The story of what happened in a motel in Detroit during the 1967 riots has been one of the most shocking examples of institutional racism so sitting in the director's chair to a make a movie out of it is nothing but an extremely challenging task. Unfortunately, the first half of the movie seems quite disconnects as it takes too long to set up the social, economic and racial atmosphere of these tumultuous years. Yet, once the background is set and everyone finds himself in the motel, the story becomes a gripping and sometimes even violently disgusting depiction of events which enraged a nation. With a trembling, hand-held camera, director Kathryn Bigelow does an outstanding job in the second half of the movie. The most shocking part of it is that many may actually relate some these moments with the present environment.
If we delve deeper in the cinematographic quality of Detroit, it should be mentioned that a huge role for the movie's grim and tensed atmosphere is to be attributed to the flawless cast. Special attention should be paid to Will Poulter's manic and violent acting, which can totally give the shivers to the audience.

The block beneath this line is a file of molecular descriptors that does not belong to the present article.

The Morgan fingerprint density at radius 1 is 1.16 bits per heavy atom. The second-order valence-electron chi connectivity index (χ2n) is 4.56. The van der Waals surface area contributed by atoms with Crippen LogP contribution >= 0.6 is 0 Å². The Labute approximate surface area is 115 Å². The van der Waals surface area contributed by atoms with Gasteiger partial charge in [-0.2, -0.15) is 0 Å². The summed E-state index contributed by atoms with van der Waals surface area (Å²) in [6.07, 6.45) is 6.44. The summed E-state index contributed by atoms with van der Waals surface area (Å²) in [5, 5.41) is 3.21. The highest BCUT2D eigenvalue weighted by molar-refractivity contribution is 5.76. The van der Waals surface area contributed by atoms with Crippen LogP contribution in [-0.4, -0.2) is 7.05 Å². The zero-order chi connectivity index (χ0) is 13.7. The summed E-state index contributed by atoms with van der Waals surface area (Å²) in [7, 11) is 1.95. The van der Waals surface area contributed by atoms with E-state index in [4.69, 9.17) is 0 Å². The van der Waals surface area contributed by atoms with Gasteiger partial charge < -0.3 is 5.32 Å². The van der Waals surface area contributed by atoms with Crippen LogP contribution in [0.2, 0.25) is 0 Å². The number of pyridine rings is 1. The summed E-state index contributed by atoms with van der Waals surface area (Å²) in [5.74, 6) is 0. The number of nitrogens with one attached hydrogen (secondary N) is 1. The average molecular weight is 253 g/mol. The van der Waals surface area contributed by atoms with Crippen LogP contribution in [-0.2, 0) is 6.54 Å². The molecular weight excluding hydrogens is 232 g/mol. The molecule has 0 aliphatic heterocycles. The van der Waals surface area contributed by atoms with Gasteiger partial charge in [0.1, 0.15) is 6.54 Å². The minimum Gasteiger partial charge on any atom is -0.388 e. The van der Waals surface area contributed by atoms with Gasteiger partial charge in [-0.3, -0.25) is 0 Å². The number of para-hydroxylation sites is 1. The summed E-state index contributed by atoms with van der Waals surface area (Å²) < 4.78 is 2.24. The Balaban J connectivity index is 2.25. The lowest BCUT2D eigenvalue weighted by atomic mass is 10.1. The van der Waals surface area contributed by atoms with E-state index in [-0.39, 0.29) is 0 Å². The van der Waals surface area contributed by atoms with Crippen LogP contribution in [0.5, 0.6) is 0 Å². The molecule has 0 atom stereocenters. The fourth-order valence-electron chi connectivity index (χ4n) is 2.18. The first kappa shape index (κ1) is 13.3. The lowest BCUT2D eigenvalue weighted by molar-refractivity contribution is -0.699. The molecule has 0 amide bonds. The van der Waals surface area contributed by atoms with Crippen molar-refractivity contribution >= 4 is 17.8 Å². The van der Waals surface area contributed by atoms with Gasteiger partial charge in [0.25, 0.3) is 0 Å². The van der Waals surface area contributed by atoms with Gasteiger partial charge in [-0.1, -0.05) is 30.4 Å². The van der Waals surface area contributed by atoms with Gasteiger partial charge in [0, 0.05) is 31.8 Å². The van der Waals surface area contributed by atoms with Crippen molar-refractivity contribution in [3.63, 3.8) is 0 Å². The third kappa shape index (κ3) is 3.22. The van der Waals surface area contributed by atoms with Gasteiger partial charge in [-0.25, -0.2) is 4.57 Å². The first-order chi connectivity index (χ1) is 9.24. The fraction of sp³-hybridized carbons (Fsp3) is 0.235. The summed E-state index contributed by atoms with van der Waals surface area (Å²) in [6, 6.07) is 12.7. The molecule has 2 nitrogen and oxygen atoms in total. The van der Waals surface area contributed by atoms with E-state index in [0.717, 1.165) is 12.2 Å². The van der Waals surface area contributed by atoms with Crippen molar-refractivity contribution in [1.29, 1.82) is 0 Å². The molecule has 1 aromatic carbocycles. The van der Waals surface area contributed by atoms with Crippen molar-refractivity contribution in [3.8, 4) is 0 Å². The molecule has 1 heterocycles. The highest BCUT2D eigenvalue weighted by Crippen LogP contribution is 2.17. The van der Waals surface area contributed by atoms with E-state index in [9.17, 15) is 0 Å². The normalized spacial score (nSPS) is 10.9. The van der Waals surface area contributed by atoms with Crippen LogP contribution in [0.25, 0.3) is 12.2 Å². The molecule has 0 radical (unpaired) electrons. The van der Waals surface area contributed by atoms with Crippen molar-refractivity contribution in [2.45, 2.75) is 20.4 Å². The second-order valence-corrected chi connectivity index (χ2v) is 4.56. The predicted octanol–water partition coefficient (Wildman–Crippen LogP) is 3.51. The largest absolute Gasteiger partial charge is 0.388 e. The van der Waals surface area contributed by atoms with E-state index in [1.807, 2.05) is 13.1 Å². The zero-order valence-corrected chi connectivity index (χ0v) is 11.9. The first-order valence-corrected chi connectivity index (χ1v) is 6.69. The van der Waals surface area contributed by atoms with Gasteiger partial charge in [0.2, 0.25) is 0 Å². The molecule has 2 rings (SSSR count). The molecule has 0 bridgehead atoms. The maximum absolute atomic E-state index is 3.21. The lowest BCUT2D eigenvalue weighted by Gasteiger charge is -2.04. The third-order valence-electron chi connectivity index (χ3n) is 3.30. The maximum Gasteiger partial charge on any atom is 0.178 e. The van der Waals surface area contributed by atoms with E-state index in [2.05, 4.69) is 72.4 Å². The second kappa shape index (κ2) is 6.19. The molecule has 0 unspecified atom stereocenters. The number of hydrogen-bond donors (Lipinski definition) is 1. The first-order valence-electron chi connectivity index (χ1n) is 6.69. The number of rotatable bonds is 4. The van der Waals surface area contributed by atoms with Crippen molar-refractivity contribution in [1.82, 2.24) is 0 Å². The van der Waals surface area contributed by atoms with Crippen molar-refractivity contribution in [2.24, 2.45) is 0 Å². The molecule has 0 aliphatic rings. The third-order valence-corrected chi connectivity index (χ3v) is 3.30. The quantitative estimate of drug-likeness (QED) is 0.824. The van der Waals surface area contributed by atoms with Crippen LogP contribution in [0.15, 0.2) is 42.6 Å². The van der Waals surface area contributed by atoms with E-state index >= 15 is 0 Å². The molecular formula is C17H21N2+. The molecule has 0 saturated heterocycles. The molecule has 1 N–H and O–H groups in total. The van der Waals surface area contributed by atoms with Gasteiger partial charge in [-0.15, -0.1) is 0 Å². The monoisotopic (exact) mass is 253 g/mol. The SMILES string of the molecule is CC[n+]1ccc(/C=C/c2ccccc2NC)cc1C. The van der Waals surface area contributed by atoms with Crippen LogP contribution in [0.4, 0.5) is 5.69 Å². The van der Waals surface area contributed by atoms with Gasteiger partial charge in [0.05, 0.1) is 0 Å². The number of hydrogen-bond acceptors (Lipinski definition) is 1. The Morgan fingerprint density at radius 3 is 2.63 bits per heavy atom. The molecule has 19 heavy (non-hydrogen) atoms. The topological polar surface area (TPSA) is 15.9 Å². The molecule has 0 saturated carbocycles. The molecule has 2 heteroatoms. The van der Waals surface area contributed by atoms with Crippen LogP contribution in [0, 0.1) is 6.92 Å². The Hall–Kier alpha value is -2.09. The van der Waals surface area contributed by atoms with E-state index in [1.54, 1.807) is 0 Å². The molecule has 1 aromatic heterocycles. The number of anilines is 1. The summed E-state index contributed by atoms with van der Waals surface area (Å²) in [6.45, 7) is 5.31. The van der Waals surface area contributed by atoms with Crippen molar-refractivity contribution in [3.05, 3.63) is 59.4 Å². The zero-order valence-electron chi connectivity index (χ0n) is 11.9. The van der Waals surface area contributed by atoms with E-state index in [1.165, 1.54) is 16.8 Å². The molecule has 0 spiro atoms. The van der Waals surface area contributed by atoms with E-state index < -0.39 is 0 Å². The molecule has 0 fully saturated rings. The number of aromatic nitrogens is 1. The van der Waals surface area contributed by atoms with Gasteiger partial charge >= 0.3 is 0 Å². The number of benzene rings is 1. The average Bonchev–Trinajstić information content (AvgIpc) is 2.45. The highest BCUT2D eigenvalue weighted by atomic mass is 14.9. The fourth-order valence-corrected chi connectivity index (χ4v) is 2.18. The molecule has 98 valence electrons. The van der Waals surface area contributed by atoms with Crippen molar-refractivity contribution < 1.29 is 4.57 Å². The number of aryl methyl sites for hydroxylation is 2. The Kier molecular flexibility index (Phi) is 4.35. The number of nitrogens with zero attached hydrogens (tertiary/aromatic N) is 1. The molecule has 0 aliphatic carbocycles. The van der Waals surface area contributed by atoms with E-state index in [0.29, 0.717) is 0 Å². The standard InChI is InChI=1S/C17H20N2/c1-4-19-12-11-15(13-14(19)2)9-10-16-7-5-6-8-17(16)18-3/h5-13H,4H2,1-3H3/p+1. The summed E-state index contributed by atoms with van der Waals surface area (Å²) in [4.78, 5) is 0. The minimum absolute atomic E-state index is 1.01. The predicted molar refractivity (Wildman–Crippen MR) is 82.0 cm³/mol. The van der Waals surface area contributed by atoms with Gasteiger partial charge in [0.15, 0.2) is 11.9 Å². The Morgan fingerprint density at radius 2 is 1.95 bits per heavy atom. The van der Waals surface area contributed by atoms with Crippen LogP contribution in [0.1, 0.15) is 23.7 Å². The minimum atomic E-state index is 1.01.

In the end, you will be left shaken with the story's final so you will most certainly be googling around for further information. In conclusion, Detroit succeeds to provoke and to shock, but it will not be wrong if stated that the movie could have been a bit "tighter" and more connected to the audience in the first part of it. Still a delivery worth-seeing.
A very well made and acted film.
John Boyega and Will Poulter are both excellent.